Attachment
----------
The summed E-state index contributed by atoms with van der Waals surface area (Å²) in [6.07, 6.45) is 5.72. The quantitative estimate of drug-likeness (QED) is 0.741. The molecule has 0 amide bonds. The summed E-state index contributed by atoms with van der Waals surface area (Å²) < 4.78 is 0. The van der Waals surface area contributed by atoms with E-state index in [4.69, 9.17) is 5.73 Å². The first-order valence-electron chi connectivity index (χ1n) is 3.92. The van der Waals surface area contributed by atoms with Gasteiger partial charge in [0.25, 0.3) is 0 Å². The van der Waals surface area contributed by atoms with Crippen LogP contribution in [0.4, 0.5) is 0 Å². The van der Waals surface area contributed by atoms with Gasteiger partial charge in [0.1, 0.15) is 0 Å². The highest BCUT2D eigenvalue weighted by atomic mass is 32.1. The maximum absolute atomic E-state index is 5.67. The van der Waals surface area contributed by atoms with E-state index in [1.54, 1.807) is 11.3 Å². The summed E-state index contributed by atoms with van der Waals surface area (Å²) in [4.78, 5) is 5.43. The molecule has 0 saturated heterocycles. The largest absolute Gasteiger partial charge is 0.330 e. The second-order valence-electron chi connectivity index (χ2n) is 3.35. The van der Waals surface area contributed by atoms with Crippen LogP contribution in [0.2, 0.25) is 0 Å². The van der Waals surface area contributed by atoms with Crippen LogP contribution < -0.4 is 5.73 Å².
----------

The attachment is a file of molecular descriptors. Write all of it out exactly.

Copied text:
The summed E-state index contributed by atoms with van der Waals surface area (Å²) in [6.07, 6.45) is 5.72. The quantitative estimate of drug-likeness (QED) is 0.741. The molecule has 0 amide bonds. The summed E-state index contributed by atoms with van der Waals surface area (Å²) < 4.78 is 0. The van der Waals surface area contributed by atoms with E-state index in [4.69, 9.17) is 5.73 Å². The first-order valence-electron chi connectivity index (χ1n) is 3.92. The van der Waals surface area contributed by atoms with Gasteiger partial charge in [0.25, 0.3) is 0 Å². The van der Waals surface area contributed by atoms with Crippen LogP contribution in [0.4, 0.5) is 0 Å². The van der Waals surface area contributed by atoms with Gasteiger partial charge in [0.1, 0.15) is 0 Å². The highest BCUT2D eigenvalue weighted by atomic mass is 32.1. The maximum absolute atomic E-state index is 5.67. The van der Waals surface area contributed by atoms with E-state index in [1.54, 1.807) is 11.3 Å². The summed E-state index contributed by atoms with van der Waals surface area (Å²) in [4.78, 5) is 5.43. The molecule has 0 saturated heterocycles. The largest absolute Gasteiger partial charge is 0.330 e. The second-order valence-electron chi connectivity index (χ2n) is 3.35. The van der Waals surface area contributed by atoms with Crippen LogP contribution in [0.2, 0.25) is 0 Å². The van der Waals surface area contributed by atoms with Crippen LogP contribution < -0.4 is 5.73 Å².